In fact, a weaker dollar could "further stoke the

Dow Industrials' names as they become more competitive globally," Levkovich wrote, suggesting the same holds true for many paper, steel and chemical concerns, as well as auto and auto component makers. (

General Motors

(GM) - Get General Motors Company (GM) Report

rose 2.5% today after Merrill Lynch upped its recommendation to buy from neutral.)

Levkovich suggested the weakening dollar will likely be "another reason bears will throw up to fend off the improving-economy argument for domestic stocks." (

Who, me?

) But the strategist believes the rally will continue into May due to his expectation that companies will report better-than-expected first-quarter earnings.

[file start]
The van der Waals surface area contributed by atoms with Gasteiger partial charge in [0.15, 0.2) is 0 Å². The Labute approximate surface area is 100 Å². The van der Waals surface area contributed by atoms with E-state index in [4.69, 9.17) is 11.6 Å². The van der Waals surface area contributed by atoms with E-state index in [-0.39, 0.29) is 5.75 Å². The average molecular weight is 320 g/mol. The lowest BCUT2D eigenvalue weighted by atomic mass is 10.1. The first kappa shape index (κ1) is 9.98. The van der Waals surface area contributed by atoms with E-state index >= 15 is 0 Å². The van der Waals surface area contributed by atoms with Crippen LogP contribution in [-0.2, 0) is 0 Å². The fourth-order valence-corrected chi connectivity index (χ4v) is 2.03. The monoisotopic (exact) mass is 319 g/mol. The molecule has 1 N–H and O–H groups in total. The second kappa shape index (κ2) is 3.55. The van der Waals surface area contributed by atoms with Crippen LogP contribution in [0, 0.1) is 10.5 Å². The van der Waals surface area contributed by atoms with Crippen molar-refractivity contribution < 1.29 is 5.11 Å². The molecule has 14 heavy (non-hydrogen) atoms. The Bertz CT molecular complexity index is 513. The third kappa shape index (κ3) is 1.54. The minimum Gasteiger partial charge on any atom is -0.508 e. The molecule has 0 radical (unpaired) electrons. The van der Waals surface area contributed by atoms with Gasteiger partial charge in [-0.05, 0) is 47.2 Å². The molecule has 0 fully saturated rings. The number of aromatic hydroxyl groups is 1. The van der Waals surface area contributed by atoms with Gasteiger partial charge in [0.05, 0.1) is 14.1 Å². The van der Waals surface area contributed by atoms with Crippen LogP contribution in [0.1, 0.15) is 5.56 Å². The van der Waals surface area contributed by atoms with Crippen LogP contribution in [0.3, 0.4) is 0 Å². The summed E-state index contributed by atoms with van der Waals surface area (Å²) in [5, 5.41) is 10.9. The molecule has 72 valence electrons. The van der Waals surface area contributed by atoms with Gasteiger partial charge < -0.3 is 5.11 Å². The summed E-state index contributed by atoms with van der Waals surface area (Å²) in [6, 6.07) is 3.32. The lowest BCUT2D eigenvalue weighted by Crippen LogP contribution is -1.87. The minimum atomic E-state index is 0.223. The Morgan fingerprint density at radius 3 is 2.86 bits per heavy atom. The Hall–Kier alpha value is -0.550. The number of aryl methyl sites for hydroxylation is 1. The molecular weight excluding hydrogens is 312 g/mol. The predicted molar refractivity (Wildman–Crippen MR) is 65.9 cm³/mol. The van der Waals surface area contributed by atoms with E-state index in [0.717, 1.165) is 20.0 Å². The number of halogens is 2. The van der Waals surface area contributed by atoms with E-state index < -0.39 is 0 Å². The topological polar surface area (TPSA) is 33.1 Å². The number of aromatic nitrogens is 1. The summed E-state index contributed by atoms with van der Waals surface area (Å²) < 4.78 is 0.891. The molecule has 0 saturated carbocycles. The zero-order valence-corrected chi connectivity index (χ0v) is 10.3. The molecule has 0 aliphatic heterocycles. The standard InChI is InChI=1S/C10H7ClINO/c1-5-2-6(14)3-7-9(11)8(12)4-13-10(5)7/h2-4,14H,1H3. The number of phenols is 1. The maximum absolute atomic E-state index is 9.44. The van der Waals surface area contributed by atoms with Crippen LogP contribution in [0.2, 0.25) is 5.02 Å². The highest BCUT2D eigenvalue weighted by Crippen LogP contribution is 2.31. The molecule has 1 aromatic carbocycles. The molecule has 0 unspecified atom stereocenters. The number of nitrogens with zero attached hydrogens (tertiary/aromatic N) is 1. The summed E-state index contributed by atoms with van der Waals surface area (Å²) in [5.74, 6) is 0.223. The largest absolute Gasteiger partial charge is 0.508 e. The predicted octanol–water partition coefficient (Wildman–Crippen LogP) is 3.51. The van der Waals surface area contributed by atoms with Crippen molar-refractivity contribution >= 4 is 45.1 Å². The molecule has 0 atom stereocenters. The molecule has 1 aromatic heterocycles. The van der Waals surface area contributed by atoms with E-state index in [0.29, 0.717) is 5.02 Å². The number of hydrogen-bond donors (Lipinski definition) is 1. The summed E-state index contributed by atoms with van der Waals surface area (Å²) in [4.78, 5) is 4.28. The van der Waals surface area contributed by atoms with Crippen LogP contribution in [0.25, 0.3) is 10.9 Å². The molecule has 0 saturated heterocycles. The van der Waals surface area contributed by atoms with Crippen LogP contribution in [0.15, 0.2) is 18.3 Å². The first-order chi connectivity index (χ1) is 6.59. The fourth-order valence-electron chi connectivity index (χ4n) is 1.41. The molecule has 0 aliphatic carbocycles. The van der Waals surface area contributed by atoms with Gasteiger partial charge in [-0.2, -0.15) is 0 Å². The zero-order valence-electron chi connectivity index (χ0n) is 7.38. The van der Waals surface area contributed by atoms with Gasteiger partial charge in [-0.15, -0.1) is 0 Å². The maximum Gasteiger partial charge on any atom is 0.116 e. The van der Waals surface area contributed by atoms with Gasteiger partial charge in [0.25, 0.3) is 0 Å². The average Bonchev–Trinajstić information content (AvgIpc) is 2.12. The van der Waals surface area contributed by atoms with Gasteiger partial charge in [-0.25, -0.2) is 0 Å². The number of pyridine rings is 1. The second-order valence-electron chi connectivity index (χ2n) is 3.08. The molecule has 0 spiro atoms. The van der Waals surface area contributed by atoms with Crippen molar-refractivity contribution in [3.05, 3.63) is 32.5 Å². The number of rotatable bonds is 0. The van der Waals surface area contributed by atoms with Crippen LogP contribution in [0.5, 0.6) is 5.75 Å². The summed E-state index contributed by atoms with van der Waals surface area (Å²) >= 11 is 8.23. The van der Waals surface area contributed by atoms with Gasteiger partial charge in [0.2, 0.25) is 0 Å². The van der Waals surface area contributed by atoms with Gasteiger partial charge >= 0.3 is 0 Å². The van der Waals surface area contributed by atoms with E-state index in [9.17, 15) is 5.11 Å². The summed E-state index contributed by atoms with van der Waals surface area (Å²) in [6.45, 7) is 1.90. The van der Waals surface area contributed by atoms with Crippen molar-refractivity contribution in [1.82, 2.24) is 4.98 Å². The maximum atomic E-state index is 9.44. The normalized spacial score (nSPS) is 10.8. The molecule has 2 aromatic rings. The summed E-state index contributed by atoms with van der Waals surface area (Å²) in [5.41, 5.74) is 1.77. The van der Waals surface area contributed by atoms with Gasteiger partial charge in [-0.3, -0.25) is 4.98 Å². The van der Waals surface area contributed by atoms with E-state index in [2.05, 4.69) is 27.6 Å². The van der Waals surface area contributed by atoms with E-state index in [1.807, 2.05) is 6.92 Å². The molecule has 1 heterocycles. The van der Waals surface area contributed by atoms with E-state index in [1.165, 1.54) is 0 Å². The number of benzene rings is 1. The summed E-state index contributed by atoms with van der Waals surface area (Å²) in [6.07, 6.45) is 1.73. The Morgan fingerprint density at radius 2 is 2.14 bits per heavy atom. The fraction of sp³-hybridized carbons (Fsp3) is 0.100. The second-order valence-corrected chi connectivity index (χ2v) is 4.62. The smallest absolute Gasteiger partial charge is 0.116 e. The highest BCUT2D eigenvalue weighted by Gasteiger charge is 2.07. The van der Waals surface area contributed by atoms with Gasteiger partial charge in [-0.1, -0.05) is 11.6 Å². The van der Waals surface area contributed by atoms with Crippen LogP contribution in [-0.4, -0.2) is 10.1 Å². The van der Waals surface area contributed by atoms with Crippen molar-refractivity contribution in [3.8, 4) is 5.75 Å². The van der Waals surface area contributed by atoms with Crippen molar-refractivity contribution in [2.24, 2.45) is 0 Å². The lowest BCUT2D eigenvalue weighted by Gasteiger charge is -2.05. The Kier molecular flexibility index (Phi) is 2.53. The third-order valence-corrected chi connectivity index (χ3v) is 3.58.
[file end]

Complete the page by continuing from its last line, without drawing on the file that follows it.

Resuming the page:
Rather than a weakening dollar, Levkovich suggested the lone fundamental issue that could stop the rally would be a sharp increase in oil prices.

"Energy prices have climbed already on Mideast tensions

and still remain sharply down year-over-year but do bear watching," he wrote on a day in which crude futures rose 2.4% to $23.71.

As with aforementioned mortgage rates, crude prices remain low relative to historic levels. But the point is they are both heading in the wrong direction.

Interesting times, indeed.

Aaron L. Task writes daily for TheStreet.com. In keeping with TSC's editorial policy, he doesn't own or short individual stocks, although he owns stock in TheStreet.com. He also doesn't invest in hedge funds or other private investment partnerships. He invites you to send your feedback to

Aaron L. Task.